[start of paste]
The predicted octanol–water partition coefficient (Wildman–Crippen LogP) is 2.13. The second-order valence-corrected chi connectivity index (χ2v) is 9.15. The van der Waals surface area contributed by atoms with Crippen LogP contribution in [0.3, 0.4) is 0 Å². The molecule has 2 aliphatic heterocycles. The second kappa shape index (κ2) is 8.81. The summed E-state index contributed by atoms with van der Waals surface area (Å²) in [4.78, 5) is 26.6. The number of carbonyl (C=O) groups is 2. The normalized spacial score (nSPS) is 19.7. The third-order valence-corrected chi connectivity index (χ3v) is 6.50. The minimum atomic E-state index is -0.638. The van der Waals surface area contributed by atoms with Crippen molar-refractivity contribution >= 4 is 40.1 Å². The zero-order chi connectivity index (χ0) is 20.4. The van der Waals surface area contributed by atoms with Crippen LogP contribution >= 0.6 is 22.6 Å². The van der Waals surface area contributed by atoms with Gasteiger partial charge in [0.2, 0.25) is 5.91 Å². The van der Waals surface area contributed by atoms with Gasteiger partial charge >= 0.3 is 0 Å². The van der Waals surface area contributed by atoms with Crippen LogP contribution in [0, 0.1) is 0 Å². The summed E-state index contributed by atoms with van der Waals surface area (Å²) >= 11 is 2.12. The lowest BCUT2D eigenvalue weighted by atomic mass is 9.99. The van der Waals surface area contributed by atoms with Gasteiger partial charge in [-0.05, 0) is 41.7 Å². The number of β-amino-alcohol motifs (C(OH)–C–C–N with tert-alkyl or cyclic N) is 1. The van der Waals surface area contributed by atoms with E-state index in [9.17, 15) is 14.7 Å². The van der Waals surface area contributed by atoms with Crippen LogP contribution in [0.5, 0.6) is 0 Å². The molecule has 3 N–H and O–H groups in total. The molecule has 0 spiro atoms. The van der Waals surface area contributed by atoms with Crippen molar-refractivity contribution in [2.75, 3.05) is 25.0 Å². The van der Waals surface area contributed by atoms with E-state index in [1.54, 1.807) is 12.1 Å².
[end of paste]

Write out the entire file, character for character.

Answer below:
The predicted octanol–water partition coefficient (Wildman–Crippen LogP) is 2.13. The second-order valence-corrected chi connectivity index (χ2v) is 9.15. The van der Waals surface area contributed by atoms with Crippen LogP contribution in [0.3, 0.4) is 0 Å². The molecule has 2 aliphatic heterocycles. The second kappa shape index (κ2) is 8.81. The summed E-state index contributed by atoms with van der Waals surface area (Å²) in [4.78, 5) is 26.6. The number of carbonyl (C=O) groups is 2. The normalized spacial score (nSPS) is 19.7. The third-order valence-corrected chi connectivity index (χ3v) is 6.50. The minimum atomic E-state index is -0.638. The van der Waals surface area contributed by atoms with Crippen molar-refractivity contribution >= 4 is 40.1 Å². The zero-order chi connectivity index (χ0) is 20.4. The van der Waals surface area contributed by atoms with Crippen LogP contribution >= 0.6 is 22.6 Å². The van der Waals surface area contributed by atoms with Gasteiger partial charge in [0.2, 0.25) is 5.91 Å². The van der Waals surface area contributed by atoms with Gasteiger partial charge >= 0.3 is 0 Å². The van der Waals surface area contributed by atoms with Crippen LogP contribution in [0, 0.1) is 0 Å². The summed E-state index contributed by atoms with van der Waals surface area (Å²) >= 11 is 2.12. The lowest BCUT2D eigenvalue weighted by atomic mass is 9.99. The van der Waals surface area contributed by atoms with Gasteiger partial charge in [-0.05, 0) is 41.7 Å². The number of β-amino-alcohol motifs (C(OH)–C–C–N with tert-alkyl or cyclic N) is 1. The van der Waals surface area contributed by atoms with E-state index in [9.17, 15) is 14.7 Å². The van der Waals surface area contributed by atoms with Crippen LogP contribution in [0.5, 0.6) is 0 Å². The molecule has 3 N–H and O–H groups in total. The molecule has 0 spiro atoms. The van der Waals surface area contributed by atoms with Crippen molar-refractivity contribution in [2.75, 3.05) is 25.0 Å². The van der Waals surface area contributed by atoms with E-state index in [1.54, 1.807) is 12.1 Å².